Failed ATEMPT: T-DM1 No Safer in Early HER2+ Breast Cancer

Neil Osterweil

December 12, 2019

SAN ANTONIO — Nice try, ATEMPT investigators, but trastuzumab emtansine (T-DM1) does not have a disease-free survival or safety advantage over paclitaxel plus trastuzumab in the adjuvant setting for patients with stage 1 HER2-positive breast cancer.

For 497 patients randomized on a 3:1 basis to receive either T-DM1 every 3 weeks for 17 cycles or paclitaxel plus trastuzumab (TH) weekly for 12 cycles followed by trastuzumab every 3 weeks for an additional 13 cycles, there were no significant between-regimen differences in the co-primary endpoints of 3-year disease-free survival (DFS) or clinically relevant toxicities, reported Sara M. Tolaney, MD, MPH of Dana-Farber Cancer Institute, Boston.

"While there was no difference in the overall incidence of clinically relevant toxicities between the two arms, there were differences in the toxicity profiles that were seen between T-DM1 and TH. It's also important to know that not all toxicities that are significant for our patients are captured in this clinically relevant toxicity endpoint, such as alopecia, and patient-reported outcomes should be considered when assessing the tolerability of therapy," she said at the San Antonio Breast Cancer Symposium.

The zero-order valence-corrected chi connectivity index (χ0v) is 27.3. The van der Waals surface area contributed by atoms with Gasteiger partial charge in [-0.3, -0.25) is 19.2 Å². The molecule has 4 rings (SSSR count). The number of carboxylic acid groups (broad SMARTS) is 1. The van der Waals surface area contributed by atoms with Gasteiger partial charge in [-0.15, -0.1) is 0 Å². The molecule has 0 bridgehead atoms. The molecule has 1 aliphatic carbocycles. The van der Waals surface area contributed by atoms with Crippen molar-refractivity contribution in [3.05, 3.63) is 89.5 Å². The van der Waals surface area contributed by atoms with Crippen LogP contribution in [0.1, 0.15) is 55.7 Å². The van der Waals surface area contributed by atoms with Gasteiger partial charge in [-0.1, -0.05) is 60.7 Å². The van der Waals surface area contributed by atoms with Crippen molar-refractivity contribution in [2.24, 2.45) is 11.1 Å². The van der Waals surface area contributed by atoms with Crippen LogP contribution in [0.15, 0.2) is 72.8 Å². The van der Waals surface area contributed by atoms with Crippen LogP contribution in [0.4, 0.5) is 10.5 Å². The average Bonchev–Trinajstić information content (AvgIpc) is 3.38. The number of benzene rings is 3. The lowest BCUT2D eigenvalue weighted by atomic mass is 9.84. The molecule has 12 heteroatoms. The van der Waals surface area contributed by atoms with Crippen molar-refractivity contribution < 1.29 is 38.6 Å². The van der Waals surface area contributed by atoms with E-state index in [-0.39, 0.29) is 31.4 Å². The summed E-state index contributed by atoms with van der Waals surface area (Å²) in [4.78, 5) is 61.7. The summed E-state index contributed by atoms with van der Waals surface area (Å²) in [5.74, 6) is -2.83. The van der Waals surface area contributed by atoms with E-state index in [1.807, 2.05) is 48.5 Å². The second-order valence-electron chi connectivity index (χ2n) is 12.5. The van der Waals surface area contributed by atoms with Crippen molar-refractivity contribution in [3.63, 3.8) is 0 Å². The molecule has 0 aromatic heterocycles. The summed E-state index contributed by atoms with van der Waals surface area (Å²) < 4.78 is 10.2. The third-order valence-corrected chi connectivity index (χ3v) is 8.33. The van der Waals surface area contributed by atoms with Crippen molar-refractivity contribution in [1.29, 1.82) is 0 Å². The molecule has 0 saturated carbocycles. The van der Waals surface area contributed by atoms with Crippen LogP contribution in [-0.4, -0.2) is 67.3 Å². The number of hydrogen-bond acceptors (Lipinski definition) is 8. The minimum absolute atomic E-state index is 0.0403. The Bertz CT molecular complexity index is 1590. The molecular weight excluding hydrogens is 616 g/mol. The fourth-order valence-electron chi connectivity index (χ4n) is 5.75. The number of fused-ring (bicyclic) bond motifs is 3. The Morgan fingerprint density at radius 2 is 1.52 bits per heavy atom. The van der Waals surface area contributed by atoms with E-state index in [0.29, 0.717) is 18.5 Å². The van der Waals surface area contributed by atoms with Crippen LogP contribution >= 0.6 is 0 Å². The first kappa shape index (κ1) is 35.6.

For patients with stage 1, HER2-positive breast cancer at high risk of recurrence, paclitaxel and trastuzumab is associated with a 93% disease survival rate.

T-DM1, an drug antibody conjugate of trastuzumab and DM1, a cytotoxic agent, is active against metastatic HER2-positive breast cancer and in patients with residual disease after neoadjuvant HER2-directed therapy.

"Importantly, T-DM1 has been associated with less toxicity when compared to chemotherapy with trastuzumab," said Dr. Tolaney.

To see whether T-DM1 could be a less toxic treatment option for patients with stage 1 HER2-positive breast cancer at risk for recurrence, the investigators enrolled 512 patients who were within 90 days of surgery, had N0 or microscopic N1 disease, left ventricular ejection fraction (LVEF) of 50% or greater, and no prior invasive breast cancer.

The patients were stratified by age (younger than 55 or 55 and older), planned radiation (yes or no), and planned hormonal therapy (yes or no), and then randomly assigned on a 3:1 basis to receive either T-DM1 3.6 mg/kg intravenously every 3 weeks for 17 cycles, or TH, consisting of paclitaxel 80 mg/m2 plus trastuzumab 2 mg/kg intravenously weekly for 12 cycles, followed by trastuzumab 6 mg/kg every 3 weeks for an additional 13 cycles.

A total of 383 patients assigned to T-DM1 and 114 assigned to TH were included in the intention-to-treat analysis.

The study arms were well balanced by tumor size, histologic grade, hormone receptor status, and HER2 status by fluorescent in situ hybridization (1+, 2+, 3+ or not performed).

Three-year disease-free survival with was 97.7% with T-DM1 and 93.2% with TH, but the study was not powered to detect efficacy differences between the two adjuvant regimens, Dr. Tolaney noted.